Linear Maps Examples 3

Linear Maps Examples 3

Recall from the Linear Maps page that a linear map or linear transformation from the vector space $V$ to the vector space $W$ is a function $T : V \to W$ such that for all $u, v \in V$ and for all $a \in \mathbb{F}$ we have that $T(u + v) = T(u) + T(v)$ (additivity property) and $T(av) = aT(v)$ (homogeneity property).

We will now look at some more example questions regarding linear maps.

Example 1

Let $T \in \mathcal L (V, W)$ and suppose that $\{ T(v_1), T(v_2), ..., T(v_m) \}$ is a set of linearly independent vectors in $W$. Prove that $\{ v_1, v_2, ..., v_m \}$ is a set of linearly independent vectors in $V$.

Let $T \in \mathcal L (V, W)$ and suppose that $\{ T(v_1) T(v_2), ..., T(v_m) \}$ is a set of linearly independent vectors in $W$.

Consider the following vector equation for $a_1, a_2, ..., a_m \in \mathbb{F}$:

(1)
\begin{align} \quad a_1v_1 + a_2v_2 + ... + a_mv_m = 0 \end{align}

Now apply the linear transformation $T$ to both sides of the equation above to get that:

(2)
\begin{align} \quad T(a_1v_1 + a_2v_2 + ... + a_mv_m) = T(0) \\ \quad a_1T(v_1) + a_2T(v_2) + ... + a_mT(v_m) = 0 \end{align}

The equation above implies that $a_1 = a_2 = ... = a_m = 0$ since $\{ T(v_1), T(v_2), ..., T(v_m) \}$ is a set of linearly independent vectors in $W$. Hence $\{ v_1, v_2, ..., v_m \}$ is a set of linearly independent vectors in $V$.

Example 2

Consider the linear map $T : \wp (\mathbb{R}) \to \mathbb{R}^2$ defined by $T(p(x)) = \left (p(1) + 2p(2) + 3p(3), \int_0^1 x^2 p(x) \: dx \right )$. Determine whether or not $T$ is a linear map from $\wp (\mathbb{R})$ to $\mathbb{R}^2$.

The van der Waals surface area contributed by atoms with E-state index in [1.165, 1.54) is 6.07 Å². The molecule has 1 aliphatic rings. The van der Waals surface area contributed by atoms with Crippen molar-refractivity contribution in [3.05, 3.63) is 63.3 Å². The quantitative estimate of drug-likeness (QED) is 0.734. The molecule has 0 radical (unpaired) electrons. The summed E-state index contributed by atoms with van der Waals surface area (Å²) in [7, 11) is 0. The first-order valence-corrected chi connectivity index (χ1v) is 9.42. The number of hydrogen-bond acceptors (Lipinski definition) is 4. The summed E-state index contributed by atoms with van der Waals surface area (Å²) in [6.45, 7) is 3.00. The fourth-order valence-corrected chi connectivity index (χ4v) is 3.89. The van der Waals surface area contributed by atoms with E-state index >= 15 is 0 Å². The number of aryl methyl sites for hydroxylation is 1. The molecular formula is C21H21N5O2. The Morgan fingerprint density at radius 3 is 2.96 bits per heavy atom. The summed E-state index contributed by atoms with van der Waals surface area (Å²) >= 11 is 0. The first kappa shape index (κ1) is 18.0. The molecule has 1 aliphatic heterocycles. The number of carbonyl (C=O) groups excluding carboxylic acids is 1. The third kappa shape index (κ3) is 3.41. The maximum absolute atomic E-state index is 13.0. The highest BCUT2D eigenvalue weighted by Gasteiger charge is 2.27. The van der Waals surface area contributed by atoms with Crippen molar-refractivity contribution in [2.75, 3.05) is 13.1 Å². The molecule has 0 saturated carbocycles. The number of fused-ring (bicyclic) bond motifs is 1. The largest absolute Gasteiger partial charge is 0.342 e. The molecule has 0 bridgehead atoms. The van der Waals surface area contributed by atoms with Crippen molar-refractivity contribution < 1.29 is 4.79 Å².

We will first show that the additivity property holds. Let $p(x), q(x) \in \wp (\mathbb{R})$. Then:

(3)
\begin{align} \quad T(p(x) + q(x)) = \left ( [p(1) + q(1)] + 2[p(2) + q(2)] + 3[p(3) + q(3)], \int_0^1 x^2 [p(x) + q(x)] \: dx \right ) \\ \quad T(p(x) + q(x)) = \left ( p(1) + 2p(2) + 3p(3), \int_0^1 x^2 p(x) \: dx \right ) + \left ( q(1) + 2q(2) + 3q(3), \int_0^1 x^2 q(x) \: dx \right ) \\ \quad T(p(x) + q(x)) = T(p(x)) + T(q(x)) \end{align}

So the additivity property holds. We will now show that the homogeneity property holds. Let $p(x) \in \wp (\mathbb{R})$ and let $a \in \mathbb{F}$. Then:

(4)
\begin{align} \quad T(ap(x)) = \left ( ap(1) + 2ap(2) + 3ap(3), \int_0^1 x^2 [ap(x)] \: dx \right ) \\ \quad T(ap(x)) = \left ( a[p(1) + 2p(2) + 3p(3)], a \int_0^1 x^2 p(x) \: dx \right ) \\ \quad T(ap(x)) = a \left (p(1) + 2p(2) + 3p(3), \int_0^1 x^2 p(x) \: dx \right ) \\ \quad T(ap(x)) = aT(p(x)) \end{align}

Therefore the homogeneity property holds and so $T$ is indeed a linear map from $\wp (\mathbb{R})$ to $\mathbb{R}$.